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Edward Stanley Dawson


Edward Stanley Dawson was born on 29 July 1870. His parents were Richard Dawson and Elizabeth Dawson (neé Barnes), both of whom were teachers, as can be seen from the Census of 1871, eight months later. Richard and Elizabeth had married on 10 January 1854 in St Mary’s Church, Burnham Westgate, Norfolk, and at the time of the marriage Richard was already described as a ‘School Master’ from Christleton, Cheshire.

Early Life

By the time Edward was 10 years old, his father and mother, now in their 50’s, had given up teaching.  His father is described on the 1881 Census as a ‘Farmer of 72 acres’. The family were now living in Capenhurst and William Henry, the oldest son still living at home, was described as a ‘Farmer’s son’.

Chester College

Edward Stanley enrolled at Chester College in 1889. He studied there until 1891, when he qualified as a teacher. Ten years later at the age of 30 he is still described as a School Master and, at the time of the 1901 Census, he was a visitor at a school in the village of Elmley Lovett in the parish of St Michael's in Droitwich, Worcestershire.

Later the same year, Edward Stanley married Althea Evelyn Cheshire, the daughter of Alfred Cheshire, who was a tailor in Burnley, where the marriage took place. The following year, 1902, Edward changed career, becoming a Licensed Victualler (someone licensed to sell alcohol). He and Althea took over the running of Ye Olde Bear’s Paw, which was number 21 on the corner of Foregate and Frodsham Streets in Chester. He was still running the same public house at the time of the 1911 Census.

On 6 February 1908 at the age of 37, Edward was initiated into the United Grand Lodge as a Freemason. He joined the Clarence Lodge in Chester and his profession was given as Hotel Proprietor at the Bear’s Paw. He was certificated on 23 April 1909. He remained as a member until 1911.

On 4 January 1913, Althea died. At the time she was living at 5 Smithfield Road, Wrexham, and probate was granted to her father Alfred Cheshire on 29th April 1913.

Edward Stanley had possibly already travelled to Canada, having departed from Liverpool to Halifax Saint John, Canada on 1st March 1912 on a ship called The Virginian.

Military Service

Three years later, Edward Stanley enlisted with the Canadian Over-Seas Expeditionary Force on 19 July 1915. He joined up in Edmonton, Canada. When asked if he had ever served in any military force, he replied that he had spent two years in the 1st Cheshire Regiment and Carnarvon Act. Volunteers, and also six weeks with the 101st E. Fusiliers.

A newspaper report in the Edmonton Bulletin after his death states the Edward Stanley had been a cashier for the local freight department of the G.T.P. for three years. On his enlistment form he gave his occupation as being a ‘Cashier’.

On 8 April 1916 Edward Stanley married Martha Jane Henderson. She was a widow, and she already had two children. Martha Jane’s husband in Ireland had been Samuel Lockhart Henderson, and her maiden name was also Henderson. When Samuel died, Martha Jane travelled to Canada with her son William, daughter Matilda Caroline Graham, son-in-law William Rankin Graham and grandson William Hamilton George Graham. They travelled from Ireland on board the vessel Tunisian arriving at Halifax, Nova Scotia on 13 April 1907.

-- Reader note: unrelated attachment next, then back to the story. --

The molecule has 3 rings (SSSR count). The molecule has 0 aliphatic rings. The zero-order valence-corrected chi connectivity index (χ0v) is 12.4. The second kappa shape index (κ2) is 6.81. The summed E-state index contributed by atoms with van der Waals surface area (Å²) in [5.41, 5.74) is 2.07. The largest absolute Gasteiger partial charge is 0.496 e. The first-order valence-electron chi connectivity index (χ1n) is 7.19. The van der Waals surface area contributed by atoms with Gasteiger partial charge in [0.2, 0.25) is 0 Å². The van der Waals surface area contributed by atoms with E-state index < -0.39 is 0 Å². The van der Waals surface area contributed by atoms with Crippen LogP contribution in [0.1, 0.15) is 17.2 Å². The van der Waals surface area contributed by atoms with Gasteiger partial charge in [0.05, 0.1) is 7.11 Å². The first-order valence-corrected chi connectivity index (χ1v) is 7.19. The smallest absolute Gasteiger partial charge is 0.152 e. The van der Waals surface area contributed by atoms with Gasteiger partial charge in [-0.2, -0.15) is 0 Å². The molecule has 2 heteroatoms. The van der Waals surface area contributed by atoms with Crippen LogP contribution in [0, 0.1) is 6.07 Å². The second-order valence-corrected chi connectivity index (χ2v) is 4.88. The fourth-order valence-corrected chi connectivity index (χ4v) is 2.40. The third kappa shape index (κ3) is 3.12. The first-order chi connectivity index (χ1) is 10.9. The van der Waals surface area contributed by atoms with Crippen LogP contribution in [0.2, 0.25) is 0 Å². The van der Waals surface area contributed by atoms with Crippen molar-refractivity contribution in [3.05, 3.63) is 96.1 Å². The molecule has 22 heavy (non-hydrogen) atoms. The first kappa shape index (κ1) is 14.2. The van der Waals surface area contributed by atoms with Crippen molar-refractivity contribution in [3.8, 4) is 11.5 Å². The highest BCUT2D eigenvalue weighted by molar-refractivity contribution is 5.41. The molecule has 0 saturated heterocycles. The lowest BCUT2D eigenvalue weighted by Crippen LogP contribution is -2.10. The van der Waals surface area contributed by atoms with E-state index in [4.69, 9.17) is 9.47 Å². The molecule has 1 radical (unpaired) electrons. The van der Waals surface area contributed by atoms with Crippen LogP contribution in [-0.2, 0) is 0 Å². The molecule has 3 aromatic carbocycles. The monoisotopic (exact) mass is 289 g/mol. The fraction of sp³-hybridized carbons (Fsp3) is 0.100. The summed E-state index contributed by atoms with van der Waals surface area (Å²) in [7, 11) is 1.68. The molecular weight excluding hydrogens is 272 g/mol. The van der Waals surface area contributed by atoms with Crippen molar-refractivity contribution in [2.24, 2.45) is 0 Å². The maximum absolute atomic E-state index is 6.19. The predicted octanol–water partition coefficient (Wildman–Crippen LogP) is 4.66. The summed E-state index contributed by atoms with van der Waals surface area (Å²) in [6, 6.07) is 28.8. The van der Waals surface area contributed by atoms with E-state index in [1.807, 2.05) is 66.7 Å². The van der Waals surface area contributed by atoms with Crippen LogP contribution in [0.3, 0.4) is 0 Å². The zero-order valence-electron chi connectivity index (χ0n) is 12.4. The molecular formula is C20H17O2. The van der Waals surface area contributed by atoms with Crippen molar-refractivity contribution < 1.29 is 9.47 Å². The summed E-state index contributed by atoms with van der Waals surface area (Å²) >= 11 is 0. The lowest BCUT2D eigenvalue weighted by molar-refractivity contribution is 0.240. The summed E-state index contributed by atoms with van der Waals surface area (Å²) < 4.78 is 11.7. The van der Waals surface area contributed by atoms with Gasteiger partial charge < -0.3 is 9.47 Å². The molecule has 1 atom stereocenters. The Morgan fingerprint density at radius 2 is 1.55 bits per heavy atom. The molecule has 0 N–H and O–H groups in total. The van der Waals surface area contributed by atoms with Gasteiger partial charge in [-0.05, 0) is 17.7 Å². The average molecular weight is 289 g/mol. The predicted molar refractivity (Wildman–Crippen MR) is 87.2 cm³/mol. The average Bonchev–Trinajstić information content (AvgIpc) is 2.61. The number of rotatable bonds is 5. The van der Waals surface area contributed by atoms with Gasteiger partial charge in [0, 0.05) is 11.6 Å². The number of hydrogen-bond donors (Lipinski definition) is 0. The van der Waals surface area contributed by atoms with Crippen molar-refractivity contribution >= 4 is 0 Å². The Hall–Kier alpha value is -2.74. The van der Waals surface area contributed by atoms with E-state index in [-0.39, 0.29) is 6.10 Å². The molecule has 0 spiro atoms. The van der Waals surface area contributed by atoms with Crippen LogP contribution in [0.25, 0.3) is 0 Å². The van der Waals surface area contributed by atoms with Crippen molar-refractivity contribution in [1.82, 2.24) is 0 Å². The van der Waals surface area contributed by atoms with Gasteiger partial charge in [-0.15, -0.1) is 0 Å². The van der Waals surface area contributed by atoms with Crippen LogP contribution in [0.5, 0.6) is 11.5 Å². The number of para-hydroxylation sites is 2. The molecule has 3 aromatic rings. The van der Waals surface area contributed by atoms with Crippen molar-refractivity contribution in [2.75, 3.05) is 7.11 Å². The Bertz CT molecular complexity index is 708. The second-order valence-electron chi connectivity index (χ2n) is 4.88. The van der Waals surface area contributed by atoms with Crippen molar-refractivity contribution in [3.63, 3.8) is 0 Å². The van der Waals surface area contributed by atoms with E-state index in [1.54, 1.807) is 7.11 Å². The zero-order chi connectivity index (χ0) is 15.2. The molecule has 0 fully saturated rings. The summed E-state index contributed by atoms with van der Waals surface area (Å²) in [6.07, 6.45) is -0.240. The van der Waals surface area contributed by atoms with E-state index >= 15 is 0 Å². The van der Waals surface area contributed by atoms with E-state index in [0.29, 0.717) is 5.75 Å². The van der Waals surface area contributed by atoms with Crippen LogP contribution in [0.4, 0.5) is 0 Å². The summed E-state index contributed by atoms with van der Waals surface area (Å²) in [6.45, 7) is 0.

Matilda Caroline predeceased her mother in 1925 and Martha Jane died in 1929. Having enlisted almost a year before his marriage, as the transcribed Service Records show, Edward Stanley sailed to England from Halifax, Saint John on the S.S. Matagama and arrived on 5 May 1916. This meant that Edward Stanley spent very little time with his new family after his marriage.

On 29 June he was attached to the 7th Battalion and on 15 July 1916 he joined his unit.

Lest We Forget

On 27 September 1916 Edward Stanley Dawson was killed in action. He was killed at the Battle of the Somme, which lasted for five months, with over a million casualities. The Canadian forces entered the Battle of the Somme on 30 August 1916 and took part in a number of bloody attacks from September to November, supported by the first tanks used on the Western Front. They captured a number of strategic objectives including Thiepval Ridge, Ancre Heights and Courcelette. It was possibly during the battle to capture Triepval Ridge, which was fought between 26 and 28 September, that Edward Stanley lost his life on 27 September 1916.

This newspaper report from the Edmonton Bulletin contains a letter from one of his comrades in which he describes how Edward Stanley was struck by a sniper’s bullet in the brain, which thankfully meant that his death was instantaneous.

On 28 November 1921 Edward Stanley’s wife Martha received a Memorial Plaque and Scroll and on 21 December 1921, a Memorial Cross.

The Edmonton Bulletin also describes how Edward had been killed in action. It states that he originated from 'Chester in England' and that he was the step-father of the Fire Chief. The fire chief would have been George Henderson, Martha Jane’s son. The article also states that in the short time Edward Stanley had lived in the city he had become very well known and had made many great friends.

Post Mortem

Edward Stanley Dawson, along with the other men who fought and died as members of the Canadian Terrestrial Forces at the Battle of the Somme and Vimy Ridge are remembered with Honour on the Vimy Memorial.